I tried to eat at least every hour and drunk all day. This helps to have an even energy supply throughout the race without any bunking or dips. Food was probably the heaviest item I had with me. In addition of the race food, you needed to have 2300 Calories of emergency food with you. Apart from my liquid bike food (Hammer Perpethuem), I tried to bring different solid foods because you never know what you are going to feel like eating after 15 hours of racing so mixing it up is a key thing.
After about 11 hours of racing, 6 hours on the river and many portages the weather cleared up but the night was coming soon. By the time I reached the second check point, it was already late. From here on it was upstream. The problem with the cold nights and the warmer river is the fog. During the night the fog started and became very thick. Lights were impossible to use, because of the reflection you see nothing but white around you. I still felt pretty fit but dreaded this part because of the currents against me and because of the fog, so I didn’t know what to expect.
Some falls were impressive. You paddle up close against the current and just before the falls you pull out the board and walk around it. When night fell, it was pretty dark, there was no moon but you could still see all you needed to see. I only used my headlamp to look at the maps or during the portages. By now the cards were shuffled. I was well ahead in the SUP field and I was paddling together with Graham a Canadian Kayaker who was holding a solid second place. We pasted through some of the heavy current hazard areas were I had to give everything just to make a few meters. You could see the trees on the side passing by, very slowly and it was not really funny. The canoes had a harder time here with swifts and rapids and some turned over.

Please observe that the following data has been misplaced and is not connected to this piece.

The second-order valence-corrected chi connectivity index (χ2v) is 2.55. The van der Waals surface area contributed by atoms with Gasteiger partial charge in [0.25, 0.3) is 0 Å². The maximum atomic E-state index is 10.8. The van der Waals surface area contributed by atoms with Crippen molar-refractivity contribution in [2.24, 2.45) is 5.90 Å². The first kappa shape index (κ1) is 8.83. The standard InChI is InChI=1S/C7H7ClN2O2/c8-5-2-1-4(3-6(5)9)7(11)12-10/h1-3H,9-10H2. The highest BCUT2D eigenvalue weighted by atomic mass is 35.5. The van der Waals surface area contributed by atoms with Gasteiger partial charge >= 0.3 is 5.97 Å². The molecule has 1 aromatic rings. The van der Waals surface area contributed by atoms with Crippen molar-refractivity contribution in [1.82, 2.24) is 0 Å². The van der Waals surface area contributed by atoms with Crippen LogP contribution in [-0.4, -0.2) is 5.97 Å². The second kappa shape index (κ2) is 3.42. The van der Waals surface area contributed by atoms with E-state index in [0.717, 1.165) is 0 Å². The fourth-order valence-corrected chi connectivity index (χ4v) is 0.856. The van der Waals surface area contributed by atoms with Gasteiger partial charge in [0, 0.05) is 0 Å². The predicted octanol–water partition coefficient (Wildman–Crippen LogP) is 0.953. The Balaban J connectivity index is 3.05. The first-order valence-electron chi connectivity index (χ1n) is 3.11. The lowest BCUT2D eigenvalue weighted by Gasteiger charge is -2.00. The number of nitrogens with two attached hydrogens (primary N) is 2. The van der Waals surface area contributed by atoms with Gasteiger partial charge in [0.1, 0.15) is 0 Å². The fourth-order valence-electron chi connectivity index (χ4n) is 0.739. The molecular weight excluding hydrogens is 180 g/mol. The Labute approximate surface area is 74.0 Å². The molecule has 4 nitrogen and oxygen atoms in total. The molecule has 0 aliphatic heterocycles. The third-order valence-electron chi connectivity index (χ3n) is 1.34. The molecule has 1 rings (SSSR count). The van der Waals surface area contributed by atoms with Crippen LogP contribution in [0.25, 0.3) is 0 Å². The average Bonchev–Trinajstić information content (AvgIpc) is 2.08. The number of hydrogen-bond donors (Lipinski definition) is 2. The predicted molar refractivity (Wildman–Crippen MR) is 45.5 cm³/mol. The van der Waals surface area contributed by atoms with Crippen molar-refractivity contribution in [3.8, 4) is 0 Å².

It was getting colder and colder and the fog thicker and thicker. At the last check point, I put on some warmer cloths. We were still progressing at a very good pace and from there, we were only 19 km far from the finish. The moon was coming out when we passed the last lake. Fortunately, we found the entrance to the last river on the other side without problems. By then, the fog was very very thick, all you could see was the contours of the trees. It was spooky and mesmerizing at the same time. The moon light shining through the trees, the fog swirling around us and every now and then a brief opening through the fog.
Thanks to the maps, we found our way through to the finish. The last few 4 kms were flying by, despite the fact that we couldn’t see anything on the lake just before we entered the same town we left early the day before.
Graham and I crossed the finish line after 18 hrs and 23 minutes. Graham Took the second place as a Kayak runner and I finished at the first place as a SUPer with a new record.
Out of the 64 teams who started, only 44 arrived. Out of the 6 SUP’s only 2 arrived. Here are the final results of the Muskoka River X race:
SUPers : 1st Bart de Zwart, 18 hours 23 min
2nd Pete de Mos, 21 hours 29 min
Canoe and Kayak : Fastest 2 men Canoe, 13 hours 17 min
Fastest 18ft Kayak, 17 hours 54 min
When I got back to the car, I realized how cold it was. I had ice on the roof of the car. After all, it was an amazing race with astonishing backgrounds. Exactly the kind of experience you have to do at least once in your life.
Thanks to Starboard, Supskin, Black Project Fins, Patagonia, Robijnsbv Suunto/CamelBak, Maui Jim and my wife, Dagmar who took care of the shop back in Maui.
Photo Credits MRX and Andy Zelkains